Deputy Prime Minister and Finance Minister Taro Aso on Friday ruled out stepping down as a Cabinet member or lawmaker for citing Nazi Germany as an example for revising the pacifist Constitution.
Brushing aside calls from some opposition Diet members, Aso said he has “no intention to resign.” He retracted the comment Thursday after it triggered criticism both at home and abroad.
Aso, who was prime minister from 2007 to 2008, said he believes it is now understood internationally that he did not intend to justify the Nazi regime.
But while reiterating that he considers it “regrettable” that the comment caused misunderstanding, he said he will not apologize.
Aso said in a speech Monday in Tokyo that “Germany’s Weimar Constitution was changed before anyone knew. It was changed before anyone else noticed. Why don’t we learn from that method?” He made mention of the Nazis’ “techniques.”
The Simon Wiesenthal Center, a global Jewish human rights organization based in Los Angeles, lashed out at Aso’s comment earlier this week. “What ‘techniques’ from the Nazis’ governance are worth learning — how to stealthily cripple democracy?” an official asked in a statement.
South Korean Foreign Ministry spokesman Cho Tai-young said at a news conference Tuesday it was “obvious” that Aso’s remark “hurt” many people, urging him to consider the sentiments of people in neighboring nations that “suffered damage” from Japanese invasions.
Foreign Minister Fumio Kishida said at a news conference Friday that he will “make efforts to prevent (Aso’s comment) from becoming a diplomatic or political issue.”
At home, the Democratic Party of Japan said it will press for Prime Minister Shinzo Abe to take responsibility for appointing Aso as a Cabinet member.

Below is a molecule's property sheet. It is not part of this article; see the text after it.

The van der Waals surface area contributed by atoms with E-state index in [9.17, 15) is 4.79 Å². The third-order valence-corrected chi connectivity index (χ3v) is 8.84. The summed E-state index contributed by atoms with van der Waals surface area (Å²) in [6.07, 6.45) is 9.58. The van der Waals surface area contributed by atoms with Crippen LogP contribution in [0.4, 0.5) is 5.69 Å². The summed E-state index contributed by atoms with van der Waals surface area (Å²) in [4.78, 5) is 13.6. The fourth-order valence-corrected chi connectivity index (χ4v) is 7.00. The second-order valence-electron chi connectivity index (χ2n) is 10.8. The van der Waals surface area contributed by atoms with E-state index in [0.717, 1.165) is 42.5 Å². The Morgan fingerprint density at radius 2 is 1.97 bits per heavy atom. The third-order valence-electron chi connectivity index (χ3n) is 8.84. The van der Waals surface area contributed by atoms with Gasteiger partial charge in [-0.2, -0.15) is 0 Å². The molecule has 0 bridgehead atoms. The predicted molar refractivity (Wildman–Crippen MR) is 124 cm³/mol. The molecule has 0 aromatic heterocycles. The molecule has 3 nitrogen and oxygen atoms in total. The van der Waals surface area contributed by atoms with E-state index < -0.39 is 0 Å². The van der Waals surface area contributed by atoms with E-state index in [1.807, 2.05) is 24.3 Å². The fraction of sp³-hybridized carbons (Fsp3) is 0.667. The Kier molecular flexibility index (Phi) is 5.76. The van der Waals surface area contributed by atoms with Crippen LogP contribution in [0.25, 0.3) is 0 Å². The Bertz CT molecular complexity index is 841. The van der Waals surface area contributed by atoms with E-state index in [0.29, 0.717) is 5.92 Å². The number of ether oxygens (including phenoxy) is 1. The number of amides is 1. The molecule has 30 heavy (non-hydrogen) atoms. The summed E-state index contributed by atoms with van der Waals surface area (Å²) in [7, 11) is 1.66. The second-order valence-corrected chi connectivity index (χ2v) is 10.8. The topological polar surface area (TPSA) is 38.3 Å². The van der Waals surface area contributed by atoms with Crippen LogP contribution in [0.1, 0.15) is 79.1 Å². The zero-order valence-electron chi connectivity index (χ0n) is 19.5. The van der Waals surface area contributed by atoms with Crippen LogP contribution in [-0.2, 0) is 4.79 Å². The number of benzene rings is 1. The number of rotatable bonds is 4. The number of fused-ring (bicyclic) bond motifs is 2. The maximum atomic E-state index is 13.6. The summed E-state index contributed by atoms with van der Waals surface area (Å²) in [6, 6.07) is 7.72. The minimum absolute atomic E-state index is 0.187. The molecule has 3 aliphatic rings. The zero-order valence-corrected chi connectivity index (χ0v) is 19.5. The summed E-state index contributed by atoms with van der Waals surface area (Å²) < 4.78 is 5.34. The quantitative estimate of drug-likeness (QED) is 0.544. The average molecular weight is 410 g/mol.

“We need to know Aso’s true intention with his comments,” said Jin Matsubara, acting chairman of the DPJ’s Diet affairs committee, after he met with his counterparts of other opposition parties. Matsubara said the opposition might request a special session regarding this matter after the Diet session is closed, if a budget committee session is not held.
Chief Cabinet Secretary Yoshihide Suga said earlier in the day that Aso’s remark was “misunderstood” and that there was “no room” for discussion of it.
“It is not something that can be deliberated in the Diet,” Suga said.
NYT fears tilt to the right
Recent remarks by Deputy Prime Minister Taro Aso suggesting Japan learn from the way the Nazis rewrote the German constitution could increase concerns among neighboring countries that Japan is tilting toward the right, The New York Times said Thursday.
The comments, made in a speech Monday, come at a time when “there has been intense attention” on where Prime Minister Shinzo Abe, “who has long been a leading figure on Japan’s far right, might lead his long-rudderless nation after his governing Liberal Democratic Party’s decisive victory in (the Upper House election) last month,” the major U.S. daily said in its online edition.
Faced with strong criticism particularly from South Korea and China, Aso said he had never meant to praise the Nazis, and retracted the remarks Thursday.
“Still, the uproar over the comments by Mr. Aso, an outspoken nationalist who is also known for slips of the tongue, seemed to confirm the fears of some Japanese and other Asians that members of Mr. Abe’s government want to revise current views of World War II to present Imperial Japan, an ally of Nazi Germany, in a more positive light,” the paper noted.
The uproar highlighted “how emotions over events more than 70 years ago remain potent enough to damage Mr. Abe politically and hurt ties with not only Asian neighbors but also, potentially, the United States,” it pointed out.
The paper quoted analysts as saying that the question is “whether Mr. Abe and members of his government, who have spoken of restoring not only Japan’s economy but also its pride, can keep adhering to the politically successful moderate line.”